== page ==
This area is often chosen as the donor site because it provides abundant skin and fat, making it well-suited for breast reconstruction. 

Using the lower abdominal tissue in the DIEP flap procedure allows for a natural breast reconstruction while preserving the abdominal muscle integrity, resulting in quicker and smoother patient recovery compared to other flap methods.

The DIEP flap technique also spares the abdominal muscles, distinguishing it from the older TRAM flap procedure, where a portion of the abdominal muscle may be used as part of the tissue transfer.

Learn more about DIEP soft tissue based reconstruction in Dr. Garza’s video. 

The Advantages of DIEP Flap Surgery

Don’t let the surgical complexity and longer initial recovery time steer you away from considering DIEP flap surgery to reconstruct your breasts. DIEP flap is an attractive option for many individuals seeking breast reconstruction after mastectomy.

Additionally, the patient gets a free “tummy tuck” out of the procedure, which can be an added benefit for those considering body contouring. It’s important to note that although the DIEP Flap procedure is sometimes likened to a tummy tuck, its primary objective is to achieve natural breast reconstruction. While certain patients may experience comparable toning and firming effects on their abdominal area, the outcomes may not be as dramatic for everyone.

While implants are a common choice for breast reconstruction, DIEP flap surgery has several advantages compared to an implant-based reconstruction and continues to gain popularity as a preferred option for breast reconstruction.

No Synthetic Materials

Unlike breast implants, which use synthetic materials, soft tissue breast reconstruction involves using your body’s own tissue. This approach not only ensures a more natural feel but also minimizes the risk of complications associated with foreign materials.

More Natural

DIEP flap surgery offers results that are remarkably natural in both appearance and texture. The transplanted tissue seamlessly adapts and ages along with your body, providing a breast reconstruction that feels and looks authentic.

Dynamic Adaptation

Another advantage of soft tissue breast reconstruction over implants is that the tissue flaps will change like any other tissue in your body. For instance, they may get bigger or smaller as you gain or lose weight. This dynamic adaptation can provide a breast appearance that harmonizes naturally with your overall body changes over time.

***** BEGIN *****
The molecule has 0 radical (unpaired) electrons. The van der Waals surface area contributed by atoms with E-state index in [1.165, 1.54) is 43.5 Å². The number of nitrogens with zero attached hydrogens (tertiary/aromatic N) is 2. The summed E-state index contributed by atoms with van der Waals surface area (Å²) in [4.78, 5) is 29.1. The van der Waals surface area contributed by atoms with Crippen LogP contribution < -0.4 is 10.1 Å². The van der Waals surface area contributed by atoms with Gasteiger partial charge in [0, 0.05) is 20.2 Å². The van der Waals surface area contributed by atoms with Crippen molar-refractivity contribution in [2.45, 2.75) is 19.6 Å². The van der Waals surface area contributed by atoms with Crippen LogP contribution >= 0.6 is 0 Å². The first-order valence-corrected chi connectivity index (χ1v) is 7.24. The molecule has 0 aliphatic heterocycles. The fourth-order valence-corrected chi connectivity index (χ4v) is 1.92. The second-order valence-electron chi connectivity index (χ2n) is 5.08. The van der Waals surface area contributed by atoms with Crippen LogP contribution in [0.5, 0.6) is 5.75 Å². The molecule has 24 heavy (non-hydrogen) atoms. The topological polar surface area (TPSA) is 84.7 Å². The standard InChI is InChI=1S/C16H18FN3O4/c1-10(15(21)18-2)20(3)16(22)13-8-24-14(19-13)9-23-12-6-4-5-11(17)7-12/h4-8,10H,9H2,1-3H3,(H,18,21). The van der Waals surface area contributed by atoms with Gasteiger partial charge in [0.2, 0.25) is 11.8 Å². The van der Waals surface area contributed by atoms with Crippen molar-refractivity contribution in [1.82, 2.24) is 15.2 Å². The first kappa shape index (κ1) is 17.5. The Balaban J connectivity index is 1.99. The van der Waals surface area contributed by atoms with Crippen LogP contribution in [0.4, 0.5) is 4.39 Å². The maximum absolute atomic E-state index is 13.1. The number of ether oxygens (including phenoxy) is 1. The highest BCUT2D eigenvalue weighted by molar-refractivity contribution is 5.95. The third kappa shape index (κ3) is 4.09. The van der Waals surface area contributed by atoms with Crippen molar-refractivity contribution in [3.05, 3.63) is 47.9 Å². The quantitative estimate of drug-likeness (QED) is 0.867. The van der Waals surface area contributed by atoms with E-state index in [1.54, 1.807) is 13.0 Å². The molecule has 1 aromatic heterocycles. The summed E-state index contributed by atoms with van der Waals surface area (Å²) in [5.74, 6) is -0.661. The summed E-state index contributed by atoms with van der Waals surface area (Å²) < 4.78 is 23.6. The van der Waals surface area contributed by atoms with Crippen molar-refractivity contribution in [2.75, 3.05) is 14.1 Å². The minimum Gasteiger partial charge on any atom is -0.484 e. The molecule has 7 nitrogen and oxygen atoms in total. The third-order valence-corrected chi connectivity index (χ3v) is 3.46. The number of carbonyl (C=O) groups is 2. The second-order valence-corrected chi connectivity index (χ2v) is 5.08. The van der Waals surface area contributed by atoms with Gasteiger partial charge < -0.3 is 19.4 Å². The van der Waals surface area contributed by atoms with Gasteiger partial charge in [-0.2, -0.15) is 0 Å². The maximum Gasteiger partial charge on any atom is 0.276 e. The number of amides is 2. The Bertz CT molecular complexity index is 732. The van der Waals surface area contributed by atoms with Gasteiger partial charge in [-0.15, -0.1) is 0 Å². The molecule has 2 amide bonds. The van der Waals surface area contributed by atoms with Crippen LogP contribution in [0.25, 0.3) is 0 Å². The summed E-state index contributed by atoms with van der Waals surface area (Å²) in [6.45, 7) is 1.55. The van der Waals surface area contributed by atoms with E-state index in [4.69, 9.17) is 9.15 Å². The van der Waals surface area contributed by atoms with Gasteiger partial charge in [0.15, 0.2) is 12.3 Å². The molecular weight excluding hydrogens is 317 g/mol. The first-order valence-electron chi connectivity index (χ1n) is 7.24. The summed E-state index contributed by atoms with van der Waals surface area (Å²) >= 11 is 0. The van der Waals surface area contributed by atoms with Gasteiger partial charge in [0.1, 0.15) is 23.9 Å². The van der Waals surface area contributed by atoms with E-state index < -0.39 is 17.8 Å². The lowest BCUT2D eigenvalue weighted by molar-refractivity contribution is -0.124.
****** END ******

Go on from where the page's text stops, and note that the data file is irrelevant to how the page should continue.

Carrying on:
Less Chance of Reoperation 

While breast implants sometimes need to be replaced (if the implant ruptures, for example), this is not a concern with tissue flaps. Tissue flaps are often used by themselves to reconstruct the breast, but some tissue flap procedures can be used with a breast implant if more volume is needed. This means fewer potential reoperations and less concern about implant-related complications.

Improved Long-Term Aesthetics

Over time, many patients find that the appearance of their reconstructed breast(s) remains more consistent and satisfying with DIEP flap surgery compared to implant-based reconstruction. The natural tissue ages with the rest of your body, offering a long-term aesthetic advantage.

How Is DIEP Flap Reconstruction Surgery Performed?

DIEP flap reconstruction surgery is a meticulously executed 6-8 hour surgical procedure that should only be performed by a highly-skilled, board-certified reconstructive plastic surgeon. 

The versatility of the DIEP flap procedure allows it to cater to both single and bilateral breast reconstruction needs. Whether it is a single breast or both that require reconstruction, the process is the same.

Here’s a step-by-step breakdown of how DIEP flap surgery unfolds:

1: Before Surgery Begins

You will be provided pre-op instructions to follow leading up to the day of your surgery. Please follow these instructions meticulously to ensure your surgery can proceed and goes as smoothly as possible. 

You will arrive at the hospital or surgical center on the day of your surgery. The medical team conducts a final review of the surgical plan and performs necessary pre-operative assessments. This may include reviewing medical history, verifying medications, and discussing last-minute patient questions or concerns.

You will then be prepared for anesthesia administration. Anesthesia is given to ensure you remain comfortably asleep throughout the surgery, eliminating any pain or discomfort. The anesthesia team will closely monitor your vital signs and overall well-being throughout the procedure, guaranteeing a safe and controlled surgical environment.

2: Incision and Tissue Harvest

The surgical process begins with a precise incision in the lower abdomen. Through this incision, a carefully selected segment of skin, along with associated fatty tissue and vital blood vessels, is gently extracted. These tissues bear a striking resemblance to natural breast tissue, making them an ideal choice for reconstruction.

3: Abdominal Closure and Contour Enhancement